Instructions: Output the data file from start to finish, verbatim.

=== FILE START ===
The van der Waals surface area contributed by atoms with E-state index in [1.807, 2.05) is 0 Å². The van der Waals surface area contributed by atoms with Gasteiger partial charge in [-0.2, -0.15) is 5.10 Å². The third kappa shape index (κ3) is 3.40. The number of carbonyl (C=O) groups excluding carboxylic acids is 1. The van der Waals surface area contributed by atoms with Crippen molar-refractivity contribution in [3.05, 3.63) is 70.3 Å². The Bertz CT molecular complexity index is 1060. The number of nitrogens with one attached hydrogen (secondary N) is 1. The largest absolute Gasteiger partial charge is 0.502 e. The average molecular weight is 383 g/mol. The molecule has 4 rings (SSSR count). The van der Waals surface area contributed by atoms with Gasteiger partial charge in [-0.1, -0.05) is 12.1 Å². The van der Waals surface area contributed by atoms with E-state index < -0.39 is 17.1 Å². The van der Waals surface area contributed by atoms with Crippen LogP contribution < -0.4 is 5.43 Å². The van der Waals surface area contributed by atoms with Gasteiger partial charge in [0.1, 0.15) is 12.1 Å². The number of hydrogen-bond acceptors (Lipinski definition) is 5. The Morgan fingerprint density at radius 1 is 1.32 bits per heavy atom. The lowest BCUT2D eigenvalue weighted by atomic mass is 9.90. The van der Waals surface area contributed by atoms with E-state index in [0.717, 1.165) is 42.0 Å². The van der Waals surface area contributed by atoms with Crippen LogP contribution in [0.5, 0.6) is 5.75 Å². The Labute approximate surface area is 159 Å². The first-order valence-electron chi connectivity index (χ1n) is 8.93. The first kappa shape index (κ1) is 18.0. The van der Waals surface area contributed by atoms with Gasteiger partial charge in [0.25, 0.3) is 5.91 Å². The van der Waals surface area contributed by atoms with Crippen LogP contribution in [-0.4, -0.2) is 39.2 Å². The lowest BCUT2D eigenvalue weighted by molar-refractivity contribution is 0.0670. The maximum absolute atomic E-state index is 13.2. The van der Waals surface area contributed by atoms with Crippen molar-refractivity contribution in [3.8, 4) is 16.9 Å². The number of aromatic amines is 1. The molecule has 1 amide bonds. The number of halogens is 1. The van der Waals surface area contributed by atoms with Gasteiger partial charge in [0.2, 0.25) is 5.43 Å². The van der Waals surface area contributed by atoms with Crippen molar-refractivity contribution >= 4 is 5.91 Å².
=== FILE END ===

The van der Waals surface area contributed by atoms with E-state index in [1.807, 2.05) is 0 Å². The van der Waals surface area contributed by atoms with Gasteiger partial charge in [-0.2, -0.15) is 5.10 Å². The third kappa shape index (κ3) is 3.40. The number of carbonyl (C=O) groups excluding carboxylic acids is 1. The van der Waals surface area contributed by atoms with Crippen molar-refractivity contribution in [3.05, 3.63) is 70.3 Å². The Bertz CT molecular complexity index is 1060. The number of nitrogens with one attached hydrogen (secondary N) is 1. The largest absolute Gasteiger partial charge is 0.502 e. The average molecular weight is 383 g/mol. The molecule has 4 rings (SSSR count). The van der Waals surface area contributed by atoms with Gasteiger partial charge in [-0.1, -0.05) is 12.1 Å². The van der Waals surface area contributed by atoms with E-state index < -0.39 is 17.1 Å². The van der Waals surface area contributed by atoms with Crippen LogP contribution < -0.4 is 5.43 Å². The van der Waals surface area contributed by atoms with Gasteiger partial charge in [0.1, 0.15) is 12.1 Å². The number of hydrogen-bond acceptors (Lipinski definition) is 5. The Morgan fingerprint density at radius 1 is 1.32 bits per heavy atom. The lowest BCUT2D eigenvalue weighted by atomic mass is 9.90. The van der Waals surface area contributed by atoms with E-state index in [0.717, 1.165) is 42.0 Å². The van der Waals surface area contributed by atoms with Crippen LogP contribution in [0.5, 0.6) is 5.75 Å². The Labute approximate surface area is 159 Å². The first-order valence-electron chi connectivity index (χ1n) is 8.93. The first kappa shape index (κ1) is 18.0. The van der Waals surface area contributed by atoms with Gasteiger partial charge in [0.25, 0.3) is 5.91 Å². The van der Waals surface area contributed by atoms with Crippen LogP contribution in [-0.4, -0.2) is 39.2 Å². The lowest BCUT2D eigenvalue weighted by molar-refractivity contribution is 0.0670. The maximum absolute atomic E-state index is 13.2. The van der Waals surface area contributed by atoms with Crippen molar-refractivity contribution in [3.8, 4) is 16.9 Å². The number of aromatic amines is 1. The molecule has 1 amide bonds. The number of halogens is 1. The van der Waals surface area contributed by atoms with Gasteiger partial charge in [0.2, 0.25) is 5.43 Å². The van der Waals surface area contributed by atoms with Crippen molar-refractivity contribution >= 4 is 5.91 Å².